One doesn’t need to look very far to find an example of society’s obsession with age. It jumps out from every magazine shelf and TV ad break in the form of slogans and products promising a cure for the relentless progress of time. Ageing is viewed as a disease or enemy, and slowing it down, or eliminating it altogether, is a burgeoning industry. Everyone wants to look younger and live longer, but the keys to longevity are not found inside a bottle. They reside in the lifestyles we lead, especially in healthy relationships.
How have you ended your 2017 work year? Did you enter the holiday season feeling grounded, confident and complete, or did you hobble to the finish line, every resource spent on a year’s hard work? For most people, including many leaders, it is the latter. In this age of relentless pressure and increasing expectation to perform, it is easy to push yourself beyond your limits.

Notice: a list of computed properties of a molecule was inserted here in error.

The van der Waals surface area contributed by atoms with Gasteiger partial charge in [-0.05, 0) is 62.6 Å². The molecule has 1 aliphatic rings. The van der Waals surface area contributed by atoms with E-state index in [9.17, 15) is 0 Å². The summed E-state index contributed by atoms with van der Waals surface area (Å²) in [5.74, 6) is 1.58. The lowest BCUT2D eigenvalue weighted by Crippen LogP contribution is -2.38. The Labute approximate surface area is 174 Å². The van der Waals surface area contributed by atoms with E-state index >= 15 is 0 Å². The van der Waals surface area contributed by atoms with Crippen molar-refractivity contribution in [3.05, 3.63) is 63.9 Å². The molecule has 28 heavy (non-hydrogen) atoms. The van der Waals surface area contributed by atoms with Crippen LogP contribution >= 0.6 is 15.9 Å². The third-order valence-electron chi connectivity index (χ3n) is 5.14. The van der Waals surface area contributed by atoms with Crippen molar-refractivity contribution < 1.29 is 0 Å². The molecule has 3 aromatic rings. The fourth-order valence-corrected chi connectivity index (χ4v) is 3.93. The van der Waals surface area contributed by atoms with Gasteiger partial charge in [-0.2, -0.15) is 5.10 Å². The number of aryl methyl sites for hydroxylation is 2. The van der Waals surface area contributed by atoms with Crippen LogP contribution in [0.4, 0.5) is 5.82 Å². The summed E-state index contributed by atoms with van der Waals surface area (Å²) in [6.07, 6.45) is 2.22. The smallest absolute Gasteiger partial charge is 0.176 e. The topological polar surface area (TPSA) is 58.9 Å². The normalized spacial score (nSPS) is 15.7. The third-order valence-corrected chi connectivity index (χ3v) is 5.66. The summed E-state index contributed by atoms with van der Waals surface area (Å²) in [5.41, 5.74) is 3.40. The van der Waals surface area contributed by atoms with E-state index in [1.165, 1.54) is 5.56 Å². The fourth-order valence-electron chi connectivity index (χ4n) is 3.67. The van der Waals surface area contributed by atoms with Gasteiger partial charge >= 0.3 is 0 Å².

Subscribe to our podcast and get our articles using your favorite podcast playeriTunes l Spotify l TuneIn l Stitcher l Podcast Page It is almost the end of 2017, and much of the world has entered the end-of-year holiday season. This is traditionally a time to spend...
Human beings feel a strong affinity for the notion of free will – it helps us feel like autonomous beings with power over our own destiny. This is a contentious issue, but while the debate about free will continues, we can reliably point to a mechanism in our psyche that often governs our behavior without our knowledge, awareness, or control. It’s called the shadow, and it’s with you right now.
With the help of radically new technologies, neuroscience has taken interstellar leaps forward in the last few decades, with the result that we are now able to see what happens when people are in different states of consciousness. And brainwaves are the key.